Water, Fruit, Veggies and Exercise are simple but wildly powerful things. I almost did not put these for fear of seeming an out-of-touch and “preachy” health-nut. Truth is, if you want to have a long and healthy life – these are simple and essential. Water is the basic element of life and drinking crap (soda, sugary juices, sports drinks), except occasionally, is a waste of calories and is poor nutrition – bad fuel for your body. Fruits and vegetables reduce cancer risk immensely. Research on sedentary lifestyles (sitting around playing video games, working at a desk, etc. without regular exercise) shows that it increases the risk of all kinds of health issues. Another perspective for me is that exercise has gotten me through some of my toughest times, helps me hang onto the little sanity I’ve been able to muster and allows me to be active in ways that most men my age are no longer able to (now 48 and still playing ice hockey in an 18-and-over league and having just taken up mountain biking a couple of years ago). My dad was so overweight for so long and exercised so little that by his late 60’s he could barely throw a ball with you guys. Knock on wood – I want to continue to play ball with you both and also with your kids. So – do what you will – I will love you all no matter what you eat and drink and whether or not you exercise

Psychotherapy (shrinks, counselors, therapists) is something lots of people do not talk about openly although that is changing quickly. I’ve had quite a bit. I don’t think you need to be crazy to take advantage of it and I may be biased about its usefulness since mom and I are both “shrinks”. It has been such a helpful tool to me. I’ve used it when I had major emotional challenges (the first time I was about 8 and my Grandpa Dave had died in front of me and Aunt Jill). I loved him so much and it was really upsetting. I went when I was growing up (with Grandma Bev, Grandpa Hal, Aunt Donna and Aunt Jill) when our family was going through some tough times. In my mind (and I think others would agree) Grandpa Hal had a lot of old feelings bottled up from growing up with a father who escaped the Nazis and lost his entire family as a young man. Seems this leaked out angrily on me most of all as a kid. Whatever the root cause of our family pain at that time, seeing a family therapist helped us so much. I did it later on by myself as well and have found it so helpful along the way. So, all I’d say is do not hesitate to consider it and if you do try, seek out two or three therapists to consult with before jumping in with one – the connection with the therapist is so important.

People Are Amazingly Good – All Around the World. I really believe this. Of course there are bad people but, by and large, most are awesome. I have found them to be helpful and honest and caring. When I went backpacking through Europe with a buddy during a college summer we met people from all over. Many did not even speak the same language and we traveled together for days. Once we ran out of money in a restaurant in Germany (we only had credit cards and they did not accept those) and the waiter was pissed and we did not know what would happen. A guy from the U.S. saw this and came over and paid with a smile on his face. He was happy to do it. So many times along the way in my life I have asked people in a position to help me in some way to do just that and they almost always did. Along with this is a responsibility to help others when you can – even if it feels like a hassle some of the time (you need not toss your life away for others although some famous folks have and with good success for the world – Martin Luther King, Jr., Mother Teresa, Gandhi…). People are cool – ask for help and give more than you ask for. One small way I live by this is I always hold the door for the person behind me – woman, man, child – who cares. And smile at lots of people – most seem to appreciate it. While it does freak some out (they think you are insane except in most southern U.S. states) even that is kind of fun.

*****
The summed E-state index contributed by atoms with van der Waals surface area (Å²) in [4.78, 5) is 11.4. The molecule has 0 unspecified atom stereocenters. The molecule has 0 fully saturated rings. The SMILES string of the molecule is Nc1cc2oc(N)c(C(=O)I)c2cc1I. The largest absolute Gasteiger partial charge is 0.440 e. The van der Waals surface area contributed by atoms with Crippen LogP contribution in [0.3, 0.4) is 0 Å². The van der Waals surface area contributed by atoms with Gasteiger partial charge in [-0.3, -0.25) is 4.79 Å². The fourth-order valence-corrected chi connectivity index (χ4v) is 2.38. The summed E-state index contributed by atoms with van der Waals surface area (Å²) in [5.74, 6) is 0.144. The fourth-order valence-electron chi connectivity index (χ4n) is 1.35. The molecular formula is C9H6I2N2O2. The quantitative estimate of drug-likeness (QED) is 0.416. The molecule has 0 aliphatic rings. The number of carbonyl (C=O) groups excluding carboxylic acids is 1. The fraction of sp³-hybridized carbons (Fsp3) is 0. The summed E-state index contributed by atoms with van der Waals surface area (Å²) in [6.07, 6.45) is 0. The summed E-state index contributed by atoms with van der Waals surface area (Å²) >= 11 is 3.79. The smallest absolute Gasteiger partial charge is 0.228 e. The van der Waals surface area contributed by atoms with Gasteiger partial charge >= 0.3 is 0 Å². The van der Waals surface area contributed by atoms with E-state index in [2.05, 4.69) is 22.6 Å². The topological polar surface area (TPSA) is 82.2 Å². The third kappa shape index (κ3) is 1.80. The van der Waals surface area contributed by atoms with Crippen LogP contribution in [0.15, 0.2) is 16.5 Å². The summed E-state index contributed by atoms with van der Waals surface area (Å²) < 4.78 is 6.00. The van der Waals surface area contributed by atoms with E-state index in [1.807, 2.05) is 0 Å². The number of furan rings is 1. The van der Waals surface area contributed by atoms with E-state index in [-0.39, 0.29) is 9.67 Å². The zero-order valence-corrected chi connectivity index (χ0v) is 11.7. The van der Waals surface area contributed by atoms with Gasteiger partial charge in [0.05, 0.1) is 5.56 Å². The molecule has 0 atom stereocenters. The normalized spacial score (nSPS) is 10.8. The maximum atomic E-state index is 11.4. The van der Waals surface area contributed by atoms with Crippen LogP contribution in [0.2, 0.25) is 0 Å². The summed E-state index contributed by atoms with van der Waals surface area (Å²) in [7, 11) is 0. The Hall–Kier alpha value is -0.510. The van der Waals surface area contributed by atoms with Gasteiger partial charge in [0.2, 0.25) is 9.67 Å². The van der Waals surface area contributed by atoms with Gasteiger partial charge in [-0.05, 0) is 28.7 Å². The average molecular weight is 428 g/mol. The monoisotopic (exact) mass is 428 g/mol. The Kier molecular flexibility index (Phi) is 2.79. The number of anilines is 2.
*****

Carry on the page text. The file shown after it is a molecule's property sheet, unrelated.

Small and Annoying B.S. can really be a hassle. Oil changes, replacing the filter in your heating/A.C. unit, shutting the outside water off for winter, swapping out old water filter cartridges for new ones, rotating tires, paying bills on time. Schedule these in a calendar with reminders popping up as needed and relieve your brain of this energy. You’ll stay on top of these tasks without thinking about them and this will release the energy for more wonderful things.

LOVE is one of the essentials. Give lots of it and savor all you get. I love you both, Jeremy and Matthew, with a passion that is hard to understand (I did not totally get what Grandma Bev meant by how much she loved me until I had you two amazing humans).

I love you always,